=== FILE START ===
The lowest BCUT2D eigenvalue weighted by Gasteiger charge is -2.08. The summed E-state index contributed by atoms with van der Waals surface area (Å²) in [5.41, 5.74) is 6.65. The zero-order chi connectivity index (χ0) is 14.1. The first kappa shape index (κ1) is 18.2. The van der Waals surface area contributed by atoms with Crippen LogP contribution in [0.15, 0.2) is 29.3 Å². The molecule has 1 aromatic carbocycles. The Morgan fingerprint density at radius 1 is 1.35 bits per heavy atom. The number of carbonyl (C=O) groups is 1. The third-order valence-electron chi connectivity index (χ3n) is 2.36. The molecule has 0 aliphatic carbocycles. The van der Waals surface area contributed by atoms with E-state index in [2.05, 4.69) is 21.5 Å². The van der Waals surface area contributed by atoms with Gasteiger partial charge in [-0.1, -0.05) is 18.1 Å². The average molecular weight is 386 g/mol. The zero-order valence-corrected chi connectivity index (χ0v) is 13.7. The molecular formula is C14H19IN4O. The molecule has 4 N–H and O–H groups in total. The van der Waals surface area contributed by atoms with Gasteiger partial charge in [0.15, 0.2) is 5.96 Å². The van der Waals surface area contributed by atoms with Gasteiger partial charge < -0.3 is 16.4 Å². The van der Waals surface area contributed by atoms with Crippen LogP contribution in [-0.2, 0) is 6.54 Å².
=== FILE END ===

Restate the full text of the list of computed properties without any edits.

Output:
The lowest BCUT2D eigenvalue weighted by Gasteiger charge is -2.08. The summed E-state index contributed by atoms with van der Waals surface area (Å²) in [5.41, 5.74) is 6.65. The zero-order chi connectivity index (χ0) is 14.1. The first kappa shape index (κ1) is 18.2. The van der Waals surface area contributed by atoms with Crippen LogP contribution in [0.15, 0.2) is 29.3 Å². The molecule has 1 aromatic carbocycles. The Morgan fingerprint density at radius 1 is 1.35 bits per heavy atom. The number of carbonyl (C=O) groups is 1. The third-order valence-electron chi connectivity index (χ3n) is 2.36. The molecule has 0 aliphatic carbocycles. The van der Waals surface area contributed by atoms with E-state index in [2.05, 4.69) is 21.5 Å². The van der Waals surface area contributed by atoms with Gasteiger partial charge in [-0.1, -0.05) is 18.1 Å². The average molecular weight is 386 g/mol. The zero-order valence-corrected chi connectivity index (χ0v) is 13.7. The molecular formula is C14H19IN4O. The molecule has 4 N–H and O–H groups in total. The van der Waals surface area contributed by atoms with Gasteiger partial charge in [0.15, 0.2) is 5.96 Å². The van der Waals surface area contributed by atoms with Gasteiger partial charge < -0.3 is 16.4 Å². The van der Waals surface area contributed by atoms with Crippen LogP contribution in [-0.2, 0) is 6.54 Å².